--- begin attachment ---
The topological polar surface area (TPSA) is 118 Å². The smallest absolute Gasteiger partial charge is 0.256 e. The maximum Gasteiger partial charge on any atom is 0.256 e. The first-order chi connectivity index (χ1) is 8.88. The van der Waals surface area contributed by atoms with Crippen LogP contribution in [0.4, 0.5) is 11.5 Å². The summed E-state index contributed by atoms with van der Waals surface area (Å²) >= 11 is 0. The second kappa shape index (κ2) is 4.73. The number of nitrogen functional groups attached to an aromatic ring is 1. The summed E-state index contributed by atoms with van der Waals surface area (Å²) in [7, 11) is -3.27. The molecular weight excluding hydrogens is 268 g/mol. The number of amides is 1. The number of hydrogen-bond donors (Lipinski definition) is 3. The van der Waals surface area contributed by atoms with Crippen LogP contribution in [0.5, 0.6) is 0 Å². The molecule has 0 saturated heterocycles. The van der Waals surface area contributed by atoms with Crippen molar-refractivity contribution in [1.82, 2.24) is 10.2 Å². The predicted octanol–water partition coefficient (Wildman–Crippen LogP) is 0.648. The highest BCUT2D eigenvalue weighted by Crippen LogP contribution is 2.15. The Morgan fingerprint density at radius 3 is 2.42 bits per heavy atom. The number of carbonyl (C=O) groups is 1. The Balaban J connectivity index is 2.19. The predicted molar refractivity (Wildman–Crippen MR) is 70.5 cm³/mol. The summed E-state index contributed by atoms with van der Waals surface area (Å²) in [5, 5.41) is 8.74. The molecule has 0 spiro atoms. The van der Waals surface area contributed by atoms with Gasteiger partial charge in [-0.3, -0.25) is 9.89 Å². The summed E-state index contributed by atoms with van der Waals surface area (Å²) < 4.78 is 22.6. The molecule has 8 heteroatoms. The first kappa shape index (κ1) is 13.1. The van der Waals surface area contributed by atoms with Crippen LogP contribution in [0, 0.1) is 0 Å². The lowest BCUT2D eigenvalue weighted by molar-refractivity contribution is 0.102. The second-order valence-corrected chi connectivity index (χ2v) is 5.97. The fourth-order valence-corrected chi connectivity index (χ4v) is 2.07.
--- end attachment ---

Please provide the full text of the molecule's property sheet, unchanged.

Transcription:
The topological polar surface area (TPSA) is 118 Å². The smallest absolute Gasteiger partial charge is 0.256 e. The maximum Gasteiger partial charge on any atom is 0.256 e. The first-order chi connectivity index (χ1) is 8.88. The van der Waals surface area contributed by atoms with Crippen LogP contribution in [0.4, 0.5) is 11.5 Å². The summed E-state index contributed by atoms with van der Waals surface area (Å²) >= 11 is 0. The second kappa shape index (κ2) is 4.73. The number of nitrogen functional groups attached to an aromatic ring is 1. The summed E-state index contributed by atoms with van der Waals surface area (Å²) in [7, 11) is -3.27. The molecular weight excluding hydrogens is 268 g/mol. The number of amides is 1. The number of hydrogen-bond donors (Lipinski definition) is 3. The van der Waals surface area contributed by atoms with Crippen LogP contribution in [0.5, 0.6) is 0 Å². The molecule has 0 saturated heterocycles. The van der Waals surface area contributed by atoms with Crippen molar-refractivity contribution in [1.82, 2.24) is 10.2 Å². The predicted octanol–water partition coefficient (Wildman–Crippen LogP) is 0.648. The highest BCUT2D eigenvalue weighted by Crippen LogP contribution is 2.15. The Morgan fingerprint density at radius 3 is 2.42 bits per heavy atom. The number of carbonyl (C=O) groups is 1. The Balaban J connectivity index is 2.19. The predicted molar refractivity (Wildman–Crippen MR) is 70.5 cm³/mol. The summed E-state index contributed by atoms with van der Waals surface area (Å²) in [5, 5.41) is 8.74. The molecule has 0 spiro atoms. The van der Waals surface area contributed by atoms with Gasteiger partial charge in [-0.3, -0.25) is 9.89 Å². The summed E-state index contributed by atoms with van der Waals surface area (Å²) < 4.78 is 22.6. The molecule has 8 heteroatoms. The first kappa shape index (κ1) is 13.1. The van der Waals surface area contributed by atoms with Crippen LogP contribution in [0, 0.1) is 0 Å². The lowest BCUT2D eigenvalue weighted by molar-refractivity contribution is 0.102. The second-order valence-corrected chi connectivity index (χ2v) is 5.97. The fourth-order valence-corrected chi connectivity index (χ4v) is 2.07.